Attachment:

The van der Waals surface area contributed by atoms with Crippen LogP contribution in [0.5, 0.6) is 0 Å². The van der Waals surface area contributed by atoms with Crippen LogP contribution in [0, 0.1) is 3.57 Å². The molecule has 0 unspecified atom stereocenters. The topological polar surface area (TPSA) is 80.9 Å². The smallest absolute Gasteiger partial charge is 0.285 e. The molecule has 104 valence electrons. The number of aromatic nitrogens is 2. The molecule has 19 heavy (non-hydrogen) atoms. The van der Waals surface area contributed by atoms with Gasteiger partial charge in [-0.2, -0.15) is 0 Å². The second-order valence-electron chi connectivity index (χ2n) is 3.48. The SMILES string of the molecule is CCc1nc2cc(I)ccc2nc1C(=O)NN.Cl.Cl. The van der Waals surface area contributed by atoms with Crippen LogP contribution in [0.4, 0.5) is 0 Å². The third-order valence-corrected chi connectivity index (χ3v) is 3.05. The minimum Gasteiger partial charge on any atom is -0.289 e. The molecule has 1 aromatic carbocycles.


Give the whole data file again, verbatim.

The van der Waals surface area contributed by atoms with Crippen LogP contribution in [0.5, 0.6) is 0 Å². The van der Waals surface area contributed by atoms with Crippen LogP contribution in [0, 0.1) is 3.57 Å². The molecule has 0 unspecified atom stereocenters. The topological polar surface area (TPSA) is 80.9 Å². The smallest absolute Gasteiger partial charge is 0.285 e. The molecule has 104 valence electrons. The number of aromatic nitrogens is 2. The molecule has 19 heavy (non-hydrogen) atoms. The van der Waals surface area contributed by atoms with Gasteiger partial charge in [-0.2, -0.15) is 0 Å². The second-order valence-electron chi connectivity index (χ2n) is 3.48. The SMILES string of the molecule is CCc1nc2cc(I)ccc2nc1C(=O)NN.Cl.Cl. The van der Waals surface area contributed by atoms with Crippen LogP contribution in [0.4, 0.5) is 0 Å². The third-order valence-corrected chi connectivity index (χ3v) is 3.05. The minimum Gasteiger partial charge on any atom is -0.289 e. The molecule has 1 aromatic carbocycles.